This month’s Trial magazine includes a grimly fascinating article by Santa Fe lawyer David Berardinelli about the meteoric increase in profits at Allstate at the expense of policyholders and claimants. In 1995, Allstate installed a new claims-handling system called “Claims Core Process Redesign” (CCPR) designed by McKinsey & Co., the corporate consulting firm whose strategic thinking that made Enron a Wall Street darling and disaster.
McKinsey encouraged Allstate to secretly adopt a business strategy promoting the interests of its shareholders at the direct expense of its policyholders. McKinsey told Allstate: “The senior management team views the [profit] improvement program as a top priority, with unanimity in their belief that change needs to occur. . . . They are willing to make fundamental changes in people, procedures, management systems, structure, etc., to ‘do whatever it takes’ [to increase profits and shareholder value].” McKinsey repeatedly refers to the need to “modify bad-faith laws” and “modify the rules and regulations [governing insurance]” for CCPR to be effective.
McKinsey’s introduction of its business paradigm into the casualty insurance industry was fundamentally wrong. This wrong was probably best expressed almost 30 years ago by the California Supreme Court in one of the nation’s landmark insurance cases:
The insurer’s obligations are . . . rooted in their status as purveyors of a vital service labeled quasi-public in nature. Suppliers of services affected with a public interest must take the public’s interest seriously, where necessary placing it before their interest in maximizing gains and limiting disbursements. . . . [A]s a supplier of a public service rather than a manufactured product, the obligations of insurers go beyond meeting reasonable expectations of coverage. The obligations of good faith and fair dealing encompass qualities of decency and humanity inherent in the responsibilities of a fiduciary. Insurers hold themselves out as fiduciaries, and with the public’s trust must go private responsibility consonant with that trust.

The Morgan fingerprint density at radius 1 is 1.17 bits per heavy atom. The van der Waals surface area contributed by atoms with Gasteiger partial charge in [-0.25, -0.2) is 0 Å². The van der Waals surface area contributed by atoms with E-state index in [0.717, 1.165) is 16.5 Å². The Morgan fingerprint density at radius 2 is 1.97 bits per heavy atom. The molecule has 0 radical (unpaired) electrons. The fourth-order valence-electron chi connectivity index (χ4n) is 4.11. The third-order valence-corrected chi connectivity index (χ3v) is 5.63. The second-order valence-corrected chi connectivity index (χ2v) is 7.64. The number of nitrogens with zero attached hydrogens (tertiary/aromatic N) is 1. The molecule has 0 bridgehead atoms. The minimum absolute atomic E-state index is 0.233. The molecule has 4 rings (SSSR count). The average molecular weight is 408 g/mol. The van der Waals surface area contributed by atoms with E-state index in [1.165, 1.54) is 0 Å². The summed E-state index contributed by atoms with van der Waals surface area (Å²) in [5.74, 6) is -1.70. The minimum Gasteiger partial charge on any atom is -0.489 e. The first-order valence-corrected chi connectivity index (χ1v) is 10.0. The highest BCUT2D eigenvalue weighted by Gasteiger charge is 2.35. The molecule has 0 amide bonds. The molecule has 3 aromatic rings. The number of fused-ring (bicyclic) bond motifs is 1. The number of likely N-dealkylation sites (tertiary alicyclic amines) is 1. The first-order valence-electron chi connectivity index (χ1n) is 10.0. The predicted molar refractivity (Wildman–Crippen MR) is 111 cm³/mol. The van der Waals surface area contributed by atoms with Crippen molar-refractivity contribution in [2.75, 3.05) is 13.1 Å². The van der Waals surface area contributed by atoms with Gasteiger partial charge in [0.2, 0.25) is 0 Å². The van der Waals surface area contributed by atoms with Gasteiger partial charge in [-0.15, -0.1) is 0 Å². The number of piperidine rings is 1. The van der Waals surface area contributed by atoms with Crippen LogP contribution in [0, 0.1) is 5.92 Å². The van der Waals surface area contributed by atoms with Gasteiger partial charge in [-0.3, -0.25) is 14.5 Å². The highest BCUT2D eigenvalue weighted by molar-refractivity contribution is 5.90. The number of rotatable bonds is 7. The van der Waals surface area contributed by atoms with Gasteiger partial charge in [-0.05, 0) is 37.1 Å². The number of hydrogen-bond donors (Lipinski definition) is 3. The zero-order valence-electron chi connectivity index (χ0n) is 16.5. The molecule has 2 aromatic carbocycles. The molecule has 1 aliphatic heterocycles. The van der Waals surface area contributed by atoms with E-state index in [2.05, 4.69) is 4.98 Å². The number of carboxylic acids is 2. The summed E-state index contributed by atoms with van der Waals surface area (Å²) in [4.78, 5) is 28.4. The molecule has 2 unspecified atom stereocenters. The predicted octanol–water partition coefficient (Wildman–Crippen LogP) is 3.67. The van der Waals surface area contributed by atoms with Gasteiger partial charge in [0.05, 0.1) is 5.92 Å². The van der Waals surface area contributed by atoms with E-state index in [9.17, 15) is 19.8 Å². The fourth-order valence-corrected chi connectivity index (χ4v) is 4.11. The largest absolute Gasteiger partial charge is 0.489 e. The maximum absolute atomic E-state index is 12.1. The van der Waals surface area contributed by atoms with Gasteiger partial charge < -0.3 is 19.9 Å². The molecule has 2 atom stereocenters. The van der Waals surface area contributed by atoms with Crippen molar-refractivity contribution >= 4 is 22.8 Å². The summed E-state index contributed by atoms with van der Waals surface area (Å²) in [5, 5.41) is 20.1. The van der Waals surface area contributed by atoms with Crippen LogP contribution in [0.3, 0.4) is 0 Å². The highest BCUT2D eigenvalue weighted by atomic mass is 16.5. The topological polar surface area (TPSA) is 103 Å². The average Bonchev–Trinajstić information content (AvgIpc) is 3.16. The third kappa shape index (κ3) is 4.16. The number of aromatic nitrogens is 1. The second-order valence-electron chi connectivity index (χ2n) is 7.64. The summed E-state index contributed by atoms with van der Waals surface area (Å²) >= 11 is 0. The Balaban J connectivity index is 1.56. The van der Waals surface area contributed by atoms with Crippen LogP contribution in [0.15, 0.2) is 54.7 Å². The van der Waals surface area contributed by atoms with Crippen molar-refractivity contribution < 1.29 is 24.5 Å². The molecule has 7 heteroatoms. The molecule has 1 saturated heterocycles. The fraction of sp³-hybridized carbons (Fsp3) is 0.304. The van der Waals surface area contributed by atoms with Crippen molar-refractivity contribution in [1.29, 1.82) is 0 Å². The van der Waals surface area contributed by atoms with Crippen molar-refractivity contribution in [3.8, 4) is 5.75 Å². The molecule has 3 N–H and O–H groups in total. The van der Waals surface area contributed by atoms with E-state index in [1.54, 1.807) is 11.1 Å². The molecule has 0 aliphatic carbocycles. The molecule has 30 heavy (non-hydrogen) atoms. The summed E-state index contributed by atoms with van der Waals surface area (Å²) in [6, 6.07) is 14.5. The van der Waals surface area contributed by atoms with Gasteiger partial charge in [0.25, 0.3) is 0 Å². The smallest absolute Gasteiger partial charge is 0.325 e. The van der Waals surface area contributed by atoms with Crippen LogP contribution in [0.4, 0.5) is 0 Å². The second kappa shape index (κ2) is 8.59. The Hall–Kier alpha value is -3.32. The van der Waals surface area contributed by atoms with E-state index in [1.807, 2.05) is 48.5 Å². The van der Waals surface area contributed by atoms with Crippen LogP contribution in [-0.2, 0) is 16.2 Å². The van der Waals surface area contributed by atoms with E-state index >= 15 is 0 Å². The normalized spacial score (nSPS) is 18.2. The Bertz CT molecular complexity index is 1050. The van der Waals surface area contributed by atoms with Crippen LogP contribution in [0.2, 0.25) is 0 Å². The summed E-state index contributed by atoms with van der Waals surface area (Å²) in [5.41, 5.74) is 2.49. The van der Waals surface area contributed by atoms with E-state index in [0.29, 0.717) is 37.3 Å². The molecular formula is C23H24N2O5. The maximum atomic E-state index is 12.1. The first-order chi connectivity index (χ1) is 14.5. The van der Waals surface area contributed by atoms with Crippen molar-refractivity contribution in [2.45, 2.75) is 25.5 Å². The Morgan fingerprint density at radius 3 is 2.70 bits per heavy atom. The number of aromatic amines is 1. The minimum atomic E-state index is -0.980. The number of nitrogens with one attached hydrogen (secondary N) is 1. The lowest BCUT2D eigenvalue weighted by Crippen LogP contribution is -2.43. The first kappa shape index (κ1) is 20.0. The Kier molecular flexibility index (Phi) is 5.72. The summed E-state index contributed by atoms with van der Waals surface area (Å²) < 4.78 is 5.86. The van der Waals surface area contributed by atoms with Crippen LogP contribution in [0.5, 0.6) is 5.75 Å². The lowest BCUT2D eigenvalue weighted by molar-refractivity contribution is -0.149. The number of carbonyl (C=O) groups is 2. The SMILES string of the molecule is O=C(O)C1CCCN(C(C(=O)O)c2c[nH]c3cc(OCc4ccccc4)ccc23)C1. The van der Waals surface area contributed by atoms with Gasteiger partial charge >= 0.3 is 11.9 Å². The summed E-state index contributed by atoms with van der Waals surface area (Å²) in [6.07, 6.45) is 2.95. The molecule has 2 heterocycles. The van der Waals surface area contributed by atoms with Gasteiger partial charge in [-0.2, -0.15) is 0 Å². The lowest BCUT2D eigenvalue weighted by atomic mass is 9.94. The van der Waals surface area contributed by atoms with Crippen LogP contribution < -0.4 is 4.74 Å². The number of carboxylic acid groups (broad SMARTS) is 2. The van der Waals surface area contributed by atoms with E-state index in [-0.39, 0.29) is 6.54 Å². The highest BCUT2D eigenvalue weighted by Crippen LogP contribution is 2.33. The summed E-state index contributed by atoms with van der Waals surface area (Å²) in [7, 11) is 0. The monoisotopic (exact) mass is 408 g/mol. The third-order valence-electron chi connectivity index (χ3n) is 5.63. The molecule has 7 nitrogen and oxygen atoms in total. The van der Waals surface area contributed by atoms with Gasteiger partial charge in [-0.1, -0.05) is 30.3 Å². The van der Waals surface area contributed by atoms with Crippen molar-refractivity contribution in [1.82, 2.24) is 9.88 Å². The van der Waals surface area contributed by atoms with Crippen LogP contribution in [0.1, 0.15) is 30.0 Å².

In 1994, the year before CCPR was implemented, Allstate was paying out about 69 cents on claims for every premium dollar collected. By 1998, claim payments for private passenger auto claims plunged to about 51.7 cents out of every premium dollar, and by 2006 overall claim payments plunged to just 43.5 cents of every premium dollar collected.
Allstate’s profits exploded. For the previous decade the average annual pretax operating income was $820 million. In the decade after implementing CCCR, the average annual operating profit was $2.5 billion per year, a 3,335 percent increase. The CEO who adopted the new claims system retired after four years after amaxxing a personal fortune of $53 million, while the current CEO has accumulated $150 million, primarily on the basis of denying and delaying claims and grinding policyholders and claimants into the ground.
The McKinsey strategy for Allstate to increase profits by grinding policyholders and claimants into the dirt is illustrated in a vast array of Power Point slides, which have not been released free of a protective order. One key slide contrast the “good hands” in the Allstate ads with boxing gloves indicative of a more combative resistance to paying even the most legitimate of claims.